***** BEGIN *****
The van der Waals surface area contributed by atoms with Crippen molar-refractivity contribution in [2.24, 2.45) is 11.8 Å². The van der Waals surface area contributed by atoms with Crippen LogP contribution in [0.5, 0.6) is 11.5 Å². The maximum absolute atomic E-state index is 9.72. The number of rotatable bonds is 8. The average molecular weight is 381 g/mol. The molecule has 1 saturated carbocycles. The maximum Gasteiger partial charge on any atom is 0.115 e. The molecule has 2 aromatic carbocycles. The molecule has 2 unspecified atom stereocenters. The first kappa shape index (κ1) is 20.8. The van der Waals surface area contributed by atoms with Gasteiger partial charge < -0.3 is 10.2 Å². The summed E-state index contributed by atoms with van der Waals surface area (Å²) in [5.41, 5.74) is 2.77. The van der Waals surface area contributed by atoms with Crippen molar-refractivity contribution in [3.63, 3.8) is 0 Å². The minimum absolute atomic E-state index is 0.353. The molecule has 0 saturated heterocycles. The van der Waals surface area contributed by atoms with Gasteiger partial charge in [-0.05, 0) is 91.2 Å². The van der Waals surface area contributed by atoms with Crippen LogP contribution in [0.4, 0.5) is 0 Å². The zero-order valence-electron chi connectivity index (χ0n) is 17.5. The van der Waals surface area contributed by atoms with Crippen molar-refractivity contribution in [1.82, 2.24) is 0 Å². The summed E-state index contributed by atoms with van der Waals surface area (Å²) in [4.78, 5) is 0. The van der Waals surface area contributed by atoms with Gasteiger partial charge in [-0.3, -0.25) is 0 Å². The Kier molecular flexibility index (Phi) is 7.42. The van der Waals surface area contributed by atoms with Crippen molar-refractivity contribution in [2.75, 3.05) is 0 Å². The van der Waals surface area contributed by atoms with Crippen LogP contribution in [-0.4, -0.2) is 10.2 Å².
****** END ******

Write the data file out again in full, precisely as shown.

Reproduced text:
The van der Waals surface area contributed by atoms with Crippen molar-refractivity contribution in [2.24, 2.45) is 11.8 Å². The van der Waals surface area contributed by atoms with Crippen LogP contribution in [0.5, 0.6) is 11.5 Å². The maximum absolute atomic E-state index is 9.72. The number of rotatable bonds is 8. The average molecular weight is 381 g/mol. The molecule has 1 saturated carbocycles. The maximum Gasteiger partial charge on any atom is 0.115 e. The molecule has 2 aromatic carbocycles. The molecule has 2 unspecified atom stereocenters. The first kappa shape index (κ1) is 20.8. The van der Waals surface area contributed by atoms with Gasteiger partial charge < -0.3 is 10.2 Å². The summed E-state index contributed by atoms with van der Waals surface area (Å²) in [5.41, 5.74) is 2.77. The van der Waals surface area contributed by atoms with Crippen molar-refractivity contribution in [3.63, 3.8) is 0 Å². The minimum absolute atomic E-state index is 0.353. The molecule has 0 saturated heterocycles. The van der Waals surface area contributed by atoms with Gasteiger partial charge in [-0.05, 0) is 91.2 Å². The van der Waals surface area contributed by atoms with Crippen LogP contribution in [0.4, 0.5) is 0 Å². The zero-order valence-electron chi connectivity index (χ0n) is 17.5. The van der Waals surface area contributed by atoms with Crippen molar-refractivity contribution in [1.82, 2.24) is 0 Å². The summed E-state index contributed by atoms with van der Waals surface area (Å²) in [4.78, 5) is 0. The van der Waals surface area contributed by atoms with Gasteiger partial charge in [-0.3, -0.25) is 0 Å². The Kier molecular flexibility index (Phi) is 7.42. The van der Waals surface area contributed by atoms with Crippen molar-refractivity contribution in [2.75, 3.05) is 0 Å². The van der Waals surface area contributed by atoms with Crippen LogP contribution in [-0.4, -0.2) is 10.2 Å².